Thermidor

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N.T. Carlsbad

Wanderer trying to rediscover the classical counterrevolutionary tradition. Blogs at Carlsbad 1819.

Aristocratic Liberalism: A Brief Tour of an Extinct Tradition

Originally published at Carlsbad 1819. Can one be a liberal who hates the people? Liberalism and democracy are generally taken to be two inseparable sides of the same coin, but as any socialist will tell you, it need not be so. Indeed, it was not always so. Is there not some conflict between a contractual view of a bounded state where governors reciprocally guarantee certain rights to citizens, and a view of a General Will perpetually demolishing fences that the forces of "free expression" and b

Moldbug 10 Years On: A Critical Retrospective

Who would have thought that some kid, a civil service brat and the grandson of dues-paying members of the CPUSA, who came of age on Usenet discussing SunOS Unix login semantics and apparently submitting text files for cDc's ezine who are somehow still kicking around, would become an infamous blogger widely credited as the one who kickstarted a tendency in political thought called "neoreaction"? April 22nd, 2007 was Moldbug's debut on 2Blowhards.com, publishing his formalist manifesto, to be rep

Sociobiology As The Freudianism Of The Right

In the aftermath of the UNESCO statement on race in 1950, the triumph of post-war social democracy and its attempt to instill guilt over crimes of various regimes generally characterized as "fascist," the subject of race was to be made an indefinite taboo that lasts to the present. This would come at a very awkward time. Just as race had been declared as nothing but an indefensible social construct, advances in population, behavioral and molecular genetics were being made that would fine tune th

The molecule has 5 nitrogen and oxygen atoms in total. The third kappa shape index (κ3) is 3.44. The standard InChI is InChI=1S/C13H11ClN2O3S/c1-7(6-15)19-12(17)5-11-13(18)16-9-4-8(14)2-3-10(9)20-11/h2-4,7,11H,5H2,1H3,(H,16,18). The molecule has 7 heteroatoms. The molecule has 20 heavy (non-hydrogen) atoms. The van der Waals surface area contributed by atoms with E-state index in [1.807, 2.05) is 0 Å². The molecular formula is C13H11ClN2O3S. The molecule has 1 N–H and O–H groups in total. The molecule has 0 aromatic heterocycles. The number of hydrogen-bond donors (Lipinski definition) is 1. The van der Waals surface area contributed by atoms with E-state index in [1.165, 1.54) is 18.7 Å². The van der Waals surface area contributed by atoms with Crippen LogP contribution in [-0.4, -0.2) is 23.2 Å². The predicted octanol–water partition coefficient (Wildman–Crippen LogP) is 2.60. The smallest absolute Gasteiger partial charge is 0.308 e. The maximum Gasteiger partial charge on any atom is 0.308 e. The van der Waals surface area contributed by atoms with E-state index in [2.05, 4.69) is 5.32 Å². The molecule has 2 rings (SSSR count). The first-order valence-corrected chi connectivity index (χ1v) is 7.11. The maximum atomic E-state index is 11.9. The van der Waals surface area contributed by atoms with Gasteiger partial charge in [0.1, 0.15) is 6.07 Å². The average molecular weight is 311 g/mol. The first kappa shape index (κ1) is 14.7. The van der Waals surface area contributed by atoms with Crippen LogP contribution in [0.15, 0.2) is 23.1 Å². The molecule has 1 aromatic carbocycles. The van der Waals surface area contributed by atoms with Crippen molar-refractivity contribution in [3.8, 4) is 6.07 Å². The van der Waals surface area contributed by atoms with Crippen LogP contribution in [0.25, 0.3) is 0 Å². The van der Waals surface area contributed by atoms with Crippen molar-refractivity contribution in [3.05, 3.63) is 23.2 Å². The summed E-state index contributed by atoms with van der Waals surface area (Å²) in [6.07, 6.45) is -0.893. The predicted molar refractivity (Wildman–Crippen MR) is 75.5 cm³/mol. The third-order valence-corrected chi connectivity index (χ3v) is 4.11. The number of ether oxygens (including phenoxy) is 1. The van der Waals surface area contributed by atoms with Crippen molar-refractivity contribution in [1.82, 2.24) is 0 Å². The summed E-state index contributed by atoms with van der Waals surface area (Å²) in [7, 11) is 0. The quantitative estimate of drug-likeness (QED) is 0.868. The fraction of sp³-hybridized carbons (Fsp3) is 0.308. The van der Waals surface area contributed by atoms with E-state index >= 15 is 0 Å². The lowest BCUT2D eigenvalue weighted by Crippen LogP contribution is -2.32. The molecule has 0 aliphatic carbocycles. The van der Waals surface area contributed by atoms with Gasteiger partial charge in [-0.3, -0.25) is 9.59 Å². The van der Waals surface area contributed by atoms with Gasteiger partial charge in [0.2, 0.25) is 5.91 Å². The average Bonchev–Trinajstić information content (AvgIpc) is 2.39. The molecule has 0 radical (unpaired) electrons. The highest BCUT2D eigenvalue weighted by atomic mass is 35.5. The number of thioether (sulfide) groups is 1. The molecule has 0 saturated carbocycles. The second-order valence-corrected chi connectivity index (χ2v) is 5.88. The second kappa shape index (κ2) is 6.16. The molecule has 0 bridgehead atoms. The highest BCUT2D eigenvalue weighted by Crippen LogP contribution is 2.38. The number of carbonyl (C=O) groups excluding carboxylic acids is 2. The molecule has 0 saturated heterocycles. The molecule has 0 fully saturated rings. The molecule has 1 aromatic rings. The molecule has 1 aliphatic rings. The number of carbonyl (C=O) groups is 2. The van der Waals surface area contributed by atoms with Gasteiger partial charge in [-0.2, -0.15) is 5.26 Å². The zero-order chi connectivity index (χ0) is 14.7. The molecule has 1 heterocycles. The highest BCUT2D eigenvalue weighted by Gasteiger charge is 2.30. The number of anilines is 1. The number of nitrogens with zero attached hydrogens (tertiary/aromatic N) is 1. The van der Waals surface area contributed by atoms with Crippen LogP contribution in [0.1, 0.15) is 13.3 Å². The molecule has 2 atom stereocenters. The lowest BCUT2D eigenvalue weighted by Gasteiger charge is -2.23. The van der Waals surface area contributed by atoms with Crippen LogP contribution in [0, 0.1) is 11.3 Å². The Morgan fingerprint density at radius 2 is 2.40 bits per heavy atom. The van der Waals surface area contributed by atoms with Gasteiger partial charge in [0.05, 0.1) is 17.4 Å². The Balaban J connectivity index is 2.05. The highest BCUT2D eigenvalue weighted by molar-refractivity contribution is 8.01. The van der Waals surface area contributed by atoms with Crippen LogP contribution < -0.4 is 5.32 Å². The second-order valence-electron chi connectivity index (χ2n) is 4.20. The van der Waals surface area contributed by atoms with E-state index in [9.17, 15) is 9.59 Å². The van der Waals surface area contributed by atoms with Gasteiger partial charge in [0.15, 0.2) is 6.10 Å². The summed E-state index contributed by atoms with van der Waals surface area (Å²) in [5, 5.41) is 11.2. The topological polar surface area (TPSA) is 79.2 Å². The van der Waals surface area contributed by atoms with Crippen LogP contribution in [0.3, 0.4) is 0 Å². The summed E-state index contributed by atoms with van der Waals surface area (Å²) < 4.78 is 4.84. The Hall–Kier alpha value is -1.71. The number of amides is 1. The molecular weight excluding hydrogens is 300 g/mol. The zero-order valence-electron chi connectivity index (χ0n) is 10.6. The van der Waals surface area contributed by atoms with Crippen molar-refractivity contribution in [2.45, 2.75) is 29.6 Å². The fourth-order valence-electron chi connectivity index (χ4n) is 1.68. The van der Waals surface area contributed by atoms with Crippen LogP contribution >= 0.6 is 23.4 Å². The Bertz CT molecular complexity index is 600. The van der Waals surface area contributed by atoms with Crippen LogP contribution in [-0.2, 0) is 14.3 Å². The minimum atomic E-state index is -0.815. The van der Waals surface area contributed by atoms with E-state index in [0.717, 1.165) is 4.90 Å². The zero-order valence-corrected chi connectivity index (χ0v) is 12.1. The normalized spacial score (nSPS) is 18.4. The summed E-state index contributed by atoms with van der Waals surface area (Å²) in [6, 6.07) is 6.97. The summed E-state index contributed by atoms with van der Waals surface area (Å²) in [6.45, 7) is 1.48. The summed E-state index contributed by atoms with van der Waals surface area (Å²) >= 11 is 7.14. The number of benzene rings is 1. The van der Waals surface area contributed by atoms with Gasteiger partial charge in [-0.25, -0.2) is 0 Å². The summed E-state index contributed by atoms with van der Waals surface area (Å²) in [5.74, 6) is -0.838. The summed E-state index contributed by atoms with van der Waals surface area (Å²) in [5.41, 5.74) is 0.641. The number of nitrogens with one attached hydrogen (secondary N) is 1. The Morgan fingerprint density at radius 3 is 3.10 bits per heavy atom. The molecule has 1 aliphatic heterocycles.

Gobineau, The Royalist

Just about everyone has heard of, if not actually read, Joseph-Arthur, Comte de Gobineau, the now infamous racial theorist. However, we will not be looking much at his racialism, although we will ultimately have to draw some observations on it near the end. Instead, this article is about the lesser known side of Count Gobineau - the intransigent royalist, Bourbon legitimist and conservative pessimist. Although his background and his historiographic debt to the elitist theories of Henri de Boulai

Balzac On The Tax-Gatherer Mentality

Honore de Balzac writes: When it beheaded Louis XVI, the Revolution beheaded in his person all fathers of families. The family no longer exists today; there are only individuals. When they wanted to become a nation, Frenchmen gave up the idea of being an empire. By proclaiming the equal division of the father's property, they killed the family spirit and created the tax-gatherer mentality! On the other hand, they paved the way for the weakening of the better elements, and the blind impulses o

On Legitimacy And Republicanism

Legitimacy. Here is a principle that was once at the heart of politics, the guiding concept of the conservative order established by Metternich, Talleyrand, Castlereagh, von Gentz and others in the aftermath of the bloodshed and network of puppet states set up by Napoleon exporting the Reign of Terror to the continent. In an age where we all autonomous commonwealthmen, virtuous citizens of a republic constituted by equal contract, such a principle seems antiquated and irrelevant. Legitimacy here